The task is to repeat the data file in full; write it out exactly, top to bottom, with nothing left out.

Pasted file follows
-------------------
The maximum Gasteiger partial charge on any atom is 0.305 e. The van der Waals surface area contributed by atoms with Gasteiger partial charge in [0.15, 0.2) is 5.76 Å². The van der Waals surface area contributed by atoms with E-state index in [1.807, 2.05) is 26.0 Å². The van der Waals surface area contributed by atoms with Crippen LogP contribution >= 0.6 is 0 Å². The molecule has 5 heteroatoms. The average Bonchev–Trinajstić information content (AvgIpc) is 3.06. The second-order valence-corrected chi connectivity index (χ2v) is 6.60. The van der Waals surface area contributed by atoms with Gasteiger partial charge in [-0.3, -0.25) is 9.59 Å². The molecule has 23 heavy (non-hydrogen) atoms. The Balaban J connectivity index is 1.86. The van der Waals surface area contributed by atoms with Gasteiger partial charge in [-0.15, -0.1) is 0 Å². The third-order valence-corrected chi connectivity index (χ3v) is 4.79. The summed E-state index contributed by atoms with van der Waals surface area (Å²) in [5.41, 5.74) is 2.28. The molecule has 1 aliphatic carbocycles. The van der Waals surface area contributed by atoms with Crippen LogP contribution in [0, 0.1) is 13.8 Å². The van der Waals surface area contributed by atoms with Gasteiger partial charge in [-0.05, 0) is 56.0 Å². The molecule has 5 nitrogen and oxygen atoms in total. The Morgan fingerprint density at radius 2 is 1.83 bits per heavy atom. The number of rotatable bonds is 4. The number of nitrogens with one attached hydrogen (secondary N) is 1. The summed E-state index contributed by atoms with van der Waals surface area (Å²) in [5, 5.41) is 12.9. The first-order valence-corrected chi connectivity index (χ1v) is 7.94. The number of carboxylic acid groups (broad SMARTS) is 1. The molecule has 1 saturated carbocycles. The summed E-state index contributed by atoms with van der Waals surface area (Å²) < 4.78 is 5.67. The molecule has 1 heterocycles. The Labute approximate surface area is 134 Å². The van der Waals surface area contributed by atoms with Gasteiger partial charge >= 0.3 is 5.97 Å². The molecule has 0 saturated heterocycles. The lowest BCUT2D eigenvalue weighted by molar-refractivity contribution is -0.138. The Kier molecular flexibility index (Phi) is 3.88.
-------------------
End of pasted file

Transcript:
The maximum Gasteiger partial charge on any atom is 0.305 e. The van der Waals surface area contributed by atoms with Gasteiger partial charge in [0.15, 0.2) is 5.76 Å². The van der Waals surface area contributed by atoms with E-state index in [1.807, 2.05) is 26.0 Å². The van der Waals surface area contributed by atoms with Crippen LogP contribution >= 0.6 is 0 Å². The molecule has 5 heteroatoms. The average Bonchev–Trinajstić information content (AvgIpc) is 3.06. The second-order valence-corrected chi connectivity index (χ2v) is 6.60. The van der Waals surface area contributed by atoms with Gasteiger partial charge in [-0.3, -0.25) is 9.59 Å². The molecule has 23 heavy (non-hydrogen) atoms. The Balaban J connectivity index is 1.86. The van der Waals surface area contributed by atoms with Gasteiger partial charge in [-0.15, -0.1) is 0 Å². The third-order valence-corrected chi connectivity index (χ3v) is 4.79. The summed E-state index contributed by atoms with van der Waals surface area (Å²) in [5.41, 5.74) is 2.28. The molecule has 1 aliphatic carbocycles. The van der Waals surface area contributed by atoms with Crippen LogP contribution in [0, 0.1) is 13.8 Å². The van der Waals surface area contributed by atoms with Gasteiger partial charge in [-0.05, 0) is 56.0 Å². The molecule has 5 nitrogen and oxygen atoms in total. The Morgan fingerprint density at radius 2 is 1.83 bits per heavy atom. The number of rotatable bonds is 4. The number of nitrogens with one attached hydrogen (secondary N) is 1. The summed E-state index contributed by atoms with van der Waals surface area (Å²) in [5, 5.41) is 12.9. The first-order valence-corrected chi connectivity index (χ1v) is 7.94. The number of carboxylic acid groups (broad SMARTS) is 1. The molecule has 1 saturated carbocycles. The summed E-state index contributed by atoms with van der Waals surface area (Å²) < 4.78 is 5.67. The molecule has 1 heterocycles. The Labute approximate surface area is 134 Å². The van der Waals surface area contributed by atoms with Gasteiger partial charge >= 0.3 is 5.97 Å². The molecule has 0 saturated heterocycles. The lowest BCUT2D eigenvalue weighted by molar-refractivity contribution is -0.138. The Kier molecular flexibility index (Phi) is 3.88.